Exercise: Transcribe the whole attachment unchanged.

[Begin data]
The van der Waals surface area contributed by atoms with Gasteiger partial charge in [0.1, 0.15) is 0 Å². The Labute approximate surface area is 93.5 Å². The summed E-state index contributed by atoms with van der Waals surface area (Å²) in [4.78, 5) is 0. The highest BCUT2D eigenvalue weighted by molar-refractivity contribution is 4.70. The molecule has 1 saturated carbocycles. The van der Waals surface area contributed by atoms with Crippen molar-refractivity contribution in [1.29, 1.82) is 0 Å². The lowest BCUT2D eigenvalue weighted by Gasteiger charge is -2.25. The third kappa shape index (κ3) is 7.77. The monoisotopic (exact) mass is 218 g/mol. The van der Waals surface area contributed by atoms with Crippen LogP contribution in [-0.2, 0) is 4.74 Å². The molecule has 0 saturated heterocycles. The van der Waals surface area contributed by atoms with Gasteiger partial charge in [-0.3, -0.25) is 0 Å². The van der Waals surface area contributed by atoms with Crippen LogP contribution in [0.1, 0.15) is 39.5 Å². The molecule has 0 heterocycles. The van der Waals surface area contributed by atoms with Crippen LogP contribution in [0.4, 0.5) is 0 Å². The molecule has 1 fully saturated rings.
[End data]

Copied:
The van der Waals surface area contributed by atoms with Gasteiger partial charge in [0.1, 0.15) is 0 Å². The Labute approximate surface area is 93.5 Å². The summed E-state index contributed by atoms with van der Waals surface area (Å²) in [4.78, 5) is 0. The highest BCUT2D eigenvalue weighted by molar-refractivity contribution is 4.70. The molecule has 1 saturated carbocycles. The van der Waals surface area contributed by atoms with Crippen molar-refractivity contribution in [1.29, 1.82) is 0 Å². The lowest BCUT2D eigenvalue weighted by Gasteiger charge is -2.25. The third kappa shape index (κ3) is 7.77. The monoisotopic (exact) mass is 218 g/mol. The van der Waals surface area contributed by atoms with Crippen LogP contribution in [-0.2, 0) is 4.74 Å². The molecule has 0 saturated heterocycles. The van der Waals surface area contributed by atoms with Gasteiger partial charge in [-0.3, -0.25) is 0 Å². The van der Waals surface area contributed by atoms with Crippen LogP contribution in [0.1, 0.15) is 39.5 Å². The molecule has 0 heterocycles. The van der Waals surface area contributed by atoms with Crippen LogP contribution in [0.4, 0.5) is 0 Å². The molecule has 1 fully saturated rings.